So you like a guy. Good for you, but what are you going to do about it? We all know you’re probably not ballsy enough to straight up tell him. And besides, there are rules, games, and boundaries to consider. Despite what we would have people think, we’re all still secretly 12-year-old girls. We still dissect every single interaction we have with the boy we like, only now there is more to consider than what he tells his friends, where he sits for lunch, and whether he invites you to his football game. You’ve got Snapchat, Facebook, Cyber Dust, and plain old texting to contend with.
Forget about reading between the lines. You’ve got the whole damn Internet to deal with, and as a girl, the subtleties of communication you used to be able to pick up on at a bar are now muddled, mixed, seemingly uninterpretable signals lost in a misplaced period, an out-of-place emoticon, or the dreaded ellipses. Also, ellipses always come across as bitchy or sarcastic. Learn the rules, people.
Once you’ve mastered the art of deciphering guy speak–made even less discernible by 140 character limits and inside joke hashtags–there is still the task of ensuring that the recipient of all your e-loving is capable of understanding what you mean. Guys are not masters of communication, college guys even less so, and that saucy, innuendo-laced text message you spent 20 minutes composing will probably fly right over the gorgeous, sunglasses bedecked head it was intended for. It’s indescribably difficult to be sultry via text without sounding like a complete hooker, and thanks to the ladies in Hollywood, I think we’ve all learned that dirty pictures do, in fact, reach a far larger audience than originally intended.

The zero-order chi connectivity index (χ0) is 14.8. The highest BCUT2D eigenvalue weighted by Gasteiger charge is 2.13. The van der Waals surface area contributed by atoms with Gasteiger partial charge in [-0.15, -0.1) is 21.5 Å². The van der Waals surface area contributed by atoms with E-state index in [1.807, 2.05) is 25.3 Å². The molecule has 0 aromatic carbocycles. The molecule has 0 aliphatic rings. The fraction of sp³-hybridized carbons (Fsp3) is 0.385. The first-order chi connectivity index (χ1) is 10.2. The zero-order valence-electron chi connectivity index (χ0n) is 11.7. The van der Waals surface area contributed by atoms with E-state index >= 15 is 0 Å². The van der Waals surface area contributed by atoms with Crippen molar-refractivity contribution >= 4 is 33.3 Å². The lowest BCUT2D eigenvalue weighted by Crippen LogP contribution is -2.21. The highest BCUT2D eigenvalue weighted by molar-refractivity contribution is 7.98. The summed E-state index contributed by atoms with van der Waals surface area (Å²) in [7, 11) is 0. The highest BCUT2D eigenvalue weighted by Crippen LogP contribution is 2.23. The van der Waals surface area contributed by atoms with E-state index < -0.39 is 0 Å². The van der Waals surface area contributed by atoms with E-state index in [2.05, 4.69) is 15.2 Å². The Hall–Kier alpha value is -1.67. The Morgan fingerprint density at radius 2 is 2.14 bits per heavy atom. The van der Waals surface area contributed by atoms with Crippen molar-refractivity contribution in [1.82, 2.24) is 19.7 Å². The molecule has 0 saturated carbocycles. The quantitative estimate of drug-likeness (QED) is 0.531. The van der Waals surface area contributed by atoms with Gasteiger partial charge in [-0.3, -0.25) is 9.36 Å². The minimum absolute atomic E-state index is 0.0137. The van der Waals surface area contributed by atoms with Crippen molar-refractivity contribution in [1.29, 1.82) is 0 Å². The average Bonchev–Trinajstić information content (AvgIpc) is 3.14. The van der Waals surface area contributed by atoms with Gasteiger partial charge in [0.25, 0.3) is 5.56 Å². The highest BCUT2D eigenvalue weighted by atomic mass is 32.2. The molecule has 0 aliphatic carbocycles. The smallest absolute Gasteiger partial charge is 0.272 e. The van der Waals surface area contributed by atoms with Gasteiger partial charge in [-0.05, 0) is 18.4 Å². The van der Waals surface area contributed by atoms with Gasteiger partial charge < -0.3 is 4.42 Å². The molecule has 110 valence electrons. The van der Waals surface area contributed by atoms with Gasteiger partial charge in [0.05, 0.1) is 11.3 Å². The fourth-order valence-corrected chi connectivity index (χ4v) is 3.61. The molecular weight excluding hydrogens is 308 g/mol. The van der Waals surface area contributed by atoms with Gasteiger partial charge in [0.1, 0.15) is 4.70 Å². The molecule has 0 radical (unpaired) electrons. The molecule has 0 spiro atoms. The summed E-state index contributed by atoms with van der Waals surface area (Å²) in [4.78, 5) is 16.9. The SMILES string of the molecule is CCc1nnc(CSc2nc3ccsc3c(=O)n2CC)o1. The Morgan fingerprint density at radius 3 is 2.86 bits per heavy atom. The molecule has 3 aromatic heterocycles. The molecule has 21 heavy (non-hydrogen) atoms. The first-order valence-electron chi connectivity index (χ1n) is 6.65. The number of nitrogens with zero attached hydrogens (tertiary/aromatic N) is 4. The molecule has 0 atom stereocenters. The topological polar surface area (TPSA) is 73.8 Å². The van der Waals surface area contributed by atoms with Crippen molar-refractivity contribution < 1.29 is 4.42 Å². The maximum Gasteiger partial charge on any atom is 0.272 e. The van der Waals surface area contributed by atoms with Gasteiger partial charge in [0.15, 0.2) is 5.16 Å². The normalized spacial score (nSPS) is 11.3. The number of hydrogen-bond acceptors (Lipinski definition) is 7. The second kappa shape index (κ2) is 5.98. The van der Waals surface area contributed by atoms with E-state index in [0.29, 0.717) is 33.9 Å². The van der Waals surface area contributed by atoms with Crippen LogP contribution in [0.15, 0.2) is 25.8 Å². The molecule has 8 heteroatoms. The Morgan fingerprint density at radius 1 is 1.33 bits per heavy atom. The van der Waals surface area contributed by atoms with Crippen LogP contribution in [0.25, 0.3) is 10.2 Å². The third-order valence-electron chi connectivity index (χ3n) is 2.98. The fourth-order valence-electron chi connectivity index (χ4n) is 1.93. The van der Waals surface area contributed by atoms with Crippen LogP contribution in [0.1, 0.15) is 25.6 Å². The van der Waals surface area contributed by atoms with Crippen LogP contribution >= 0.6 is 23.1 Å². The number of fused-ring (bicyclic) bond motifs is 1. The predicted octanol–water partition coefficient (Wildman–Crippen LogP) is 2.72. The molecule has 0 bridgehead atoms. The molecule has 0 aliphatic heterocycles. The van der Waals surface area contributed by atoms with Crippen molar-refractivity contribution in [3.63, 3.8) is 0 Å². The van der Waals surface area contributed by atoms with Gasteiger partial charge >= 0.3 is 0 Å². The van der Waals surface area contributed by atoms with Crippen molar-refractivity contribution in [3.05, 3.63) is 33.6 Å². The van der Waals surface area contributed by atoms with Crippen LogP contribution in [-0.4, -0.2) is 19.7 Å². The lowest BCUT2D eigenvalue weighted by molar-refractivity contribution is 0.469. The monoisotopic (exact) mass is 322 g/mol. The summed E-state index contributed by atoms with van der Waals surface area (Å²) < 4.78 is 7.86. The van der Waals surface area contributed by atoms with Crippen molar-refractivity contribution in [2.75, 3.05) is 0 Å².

When it comes to flirting and relationships, there are few things as exciting as the little ping your phone makes when he texts you back. Ping him back. Snapchat him from chapter. Instagram the good times you have at a date party of a rival fraternity. Just know he’s doing the same thing and roll with it, and try not to get your panties in a twist when you see him on Facebook with a sophomore from the house next door.